9. At present, Chairman Mao Tse-tung accuses all his opponents of being Khrushchevists, that is, modern revisionists, and this has caused considerable confusion in the party. Mao has even said that there can be no unity with the Khrushchevists, and has in practice tried to break off all relations with the USSR. Therefore, it is necessary to clarify the question of Khrushchevism.

First of all one must define Khrushchevism. In general, there are two different aspects of Khrushchevism. One is the political revisionism, i.e., the policy of peaceful coexistence between socialist countries and capitalist countries, and the perspective of a peaceful transition to socialism. This is, of course, complete opportunism, and must be rejected and exposed. The other aspect is de-Stalinization, i.e., the partial repudiation of Stalin's personal cult, and the partial exposing of his personal dictatorship and horrendous crimes. However limited the de-Stalinization has been, it is nonetheless progressive, and must be supported with the necessary criticisms of its inadequacies.

Mao lumps both of these two quite different aspects together, attacking them both as “revisionist.” It is even being said in official party publications that under the leadership of Khrushchev the Soviet Union is becoming a capitalist state. This is absolutely absurd, because the socialist property relations remain intact. One must differentiate between the socialist property relations and the bureaucratic political dictatorship. Every Marxist must defend the former against the latter;

Mao's own political policies have not differed much from those of Khrushchev, as the Indonesian affair demonstrates. Consequently, when Mao speaks against revisionism, he is for the most part attacking de-Stalinization, and he attacks de-Stalinization in order to maintain his own personal dictatorship and cult.

As far as the relationship between the socialist countries is concerned, it must be pointed out that the ideological struggle must not interfere at the state level nor interrupt the advancement of the country by hindering such things as commerce, military aid, etc., despite the fact that the ideological struggle must still be carried on against the revisionists.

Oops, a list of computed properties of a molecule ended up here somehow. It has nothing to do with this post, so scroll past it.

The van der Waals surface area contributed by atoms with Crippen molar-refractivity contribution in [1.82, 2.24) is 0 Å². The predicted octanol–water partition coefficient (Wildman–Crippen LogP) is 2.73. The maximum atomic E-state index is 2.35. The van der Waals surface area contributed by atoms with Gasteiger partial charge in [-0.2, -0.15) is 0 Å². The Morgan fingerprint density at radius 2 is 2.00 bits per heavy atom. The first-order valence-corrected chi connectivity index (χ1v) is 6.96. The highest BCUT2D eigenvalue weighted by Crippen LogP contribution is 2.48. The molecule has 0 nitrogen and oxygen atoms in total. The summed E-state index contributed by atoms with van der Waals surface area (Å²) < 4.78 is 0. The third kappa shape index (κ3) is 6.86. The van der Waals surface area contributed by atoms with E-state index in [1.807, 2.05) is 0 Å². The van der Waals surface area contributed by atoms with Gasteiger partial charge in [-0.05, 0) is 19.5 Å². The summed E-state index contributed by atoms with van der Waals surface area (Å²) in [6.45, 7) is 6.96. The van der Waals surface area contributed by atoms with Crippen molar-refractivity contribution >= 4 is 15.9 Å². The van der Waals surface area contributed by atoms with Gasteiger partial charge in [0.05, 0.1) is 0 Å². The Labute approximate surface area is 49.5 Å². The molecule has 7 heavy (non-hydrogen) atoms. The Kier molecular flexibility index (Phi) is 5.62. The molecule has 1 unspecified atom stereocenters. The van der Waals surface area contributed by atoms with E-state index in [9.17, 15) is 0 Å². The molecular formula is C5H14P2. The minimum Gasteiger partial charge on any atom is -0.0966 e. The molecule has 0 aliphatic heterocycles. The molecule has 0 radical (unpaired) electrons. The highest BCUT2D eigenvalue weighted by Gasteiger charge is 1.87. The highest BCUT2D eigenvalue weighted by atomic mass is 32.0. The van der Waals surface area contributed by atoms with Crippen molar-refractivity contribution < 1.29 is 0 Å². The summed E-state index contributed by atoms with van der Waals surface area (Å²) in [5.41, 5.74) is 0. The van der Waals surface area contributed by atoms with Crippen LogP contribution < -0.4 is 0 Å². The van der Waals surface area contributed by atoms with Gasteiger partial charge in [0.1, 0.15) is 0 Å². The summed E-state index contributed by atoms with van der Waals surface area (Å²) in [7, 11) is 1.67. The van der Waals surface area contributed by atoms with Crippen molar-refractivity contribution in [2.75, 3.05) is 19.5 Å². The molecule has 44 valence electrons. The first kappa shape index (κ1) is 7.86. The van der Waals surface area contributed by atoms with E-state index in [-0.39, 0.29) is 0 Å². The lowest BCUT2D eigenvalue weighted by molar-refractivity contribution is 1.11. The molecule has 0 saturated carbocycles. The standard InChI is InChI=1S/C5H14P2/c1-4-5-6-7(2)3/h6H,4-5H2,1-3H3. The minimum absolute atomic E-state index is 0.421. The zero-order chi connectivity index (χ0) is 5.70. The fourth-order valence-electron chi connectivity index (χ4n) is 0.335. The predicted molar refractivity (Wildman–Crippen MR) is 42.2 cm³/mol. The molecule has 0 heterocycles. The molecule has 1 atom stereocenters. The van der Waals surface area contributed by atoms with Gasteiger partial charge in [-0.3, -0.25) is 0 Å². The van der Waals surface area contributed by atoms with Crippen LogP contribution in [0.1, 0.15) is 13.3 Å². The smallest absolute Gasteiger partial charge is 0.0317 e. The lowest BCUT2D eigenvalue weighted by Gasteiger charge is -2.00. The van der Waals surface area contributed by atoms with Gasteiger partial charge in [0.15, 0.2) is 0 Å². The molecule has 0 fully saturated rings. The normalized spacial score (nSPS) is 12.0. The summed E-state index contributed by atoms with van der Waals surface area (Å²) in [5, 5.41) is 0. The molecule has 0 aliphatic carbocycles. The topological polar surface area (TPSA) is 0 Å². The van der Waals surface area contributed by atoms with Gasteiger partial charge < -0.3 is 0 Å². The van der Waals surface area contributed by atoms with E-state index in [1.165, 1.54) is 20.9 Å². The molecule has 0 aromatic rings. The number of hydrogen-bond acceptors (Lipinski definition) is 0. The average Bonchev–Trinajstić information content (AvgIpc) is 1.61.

10. Since U.S. imperialism began its systematic escalation of the war in Vietnam and its savage bombing of the Democratic Republic of Vietnam, it has inflicted immense suffering upon the people. Not only has the Vietnamese war of resistance been endangered, but China herself is being threatened, and there is even a possibility of a nuclear war. The only way these perils can be overcome is for the socialist countries to unite in a common front to oppose the aggressive might of U.S. imperialism. However, Chairman Mao has refused to join in any united front, under the pretext of opposing revisionism. Objectively, such a sectarian position only helps U.S. imperialism in the end. It is absolutely clear that the Soviet bureaucracy, with its line of peaceful coexistence, is not resolved to help the Vietnamese people win their struggle against imperialism. On the other hand, because of the pressures from the people of the USSR and the other socialist countries, the Soviet bureaucracy has been forced to take certain steps to aid the Vietnamese people, and even to adopt the position of agreeing to a united front with the other socialist countries. China has no alternative but to accept the united front proposals, and to join in common action with the other workers' states to oppose U.S. imperialism in Vietnam.

Should the Soviet bureaucracy then reject the united front, they would expose themselves before the whole world as insincere. If they accepted the united front but then sabotaged it in practice, it would be much easier to expose them and their treacherous policies. The possibility of such an exposure might be enough to prevent them from even attempting such sabotage. The result would be to enormously strengthen the Vietnamese people. For these reasons, it is necessary to counter Mao's sectarian policy with the policy of joining in a united front so that the Vietnamese people can carry their struggle forward to victory.

The program outlined above can be condensed into the following slogans:

Struggle against the restoration of capitalism and defend socialist property relations.

Down with the personal cult and dictatorship of Mao, and establish a democratic socialist regime.

Advance the world revolution by replacing all class-collaborationist policies with revolutionary Marxism.

A united front with the socialist countries and all revolutionary and democratic-minded forces to defend the Vietnamese revolution.

February 15, 1967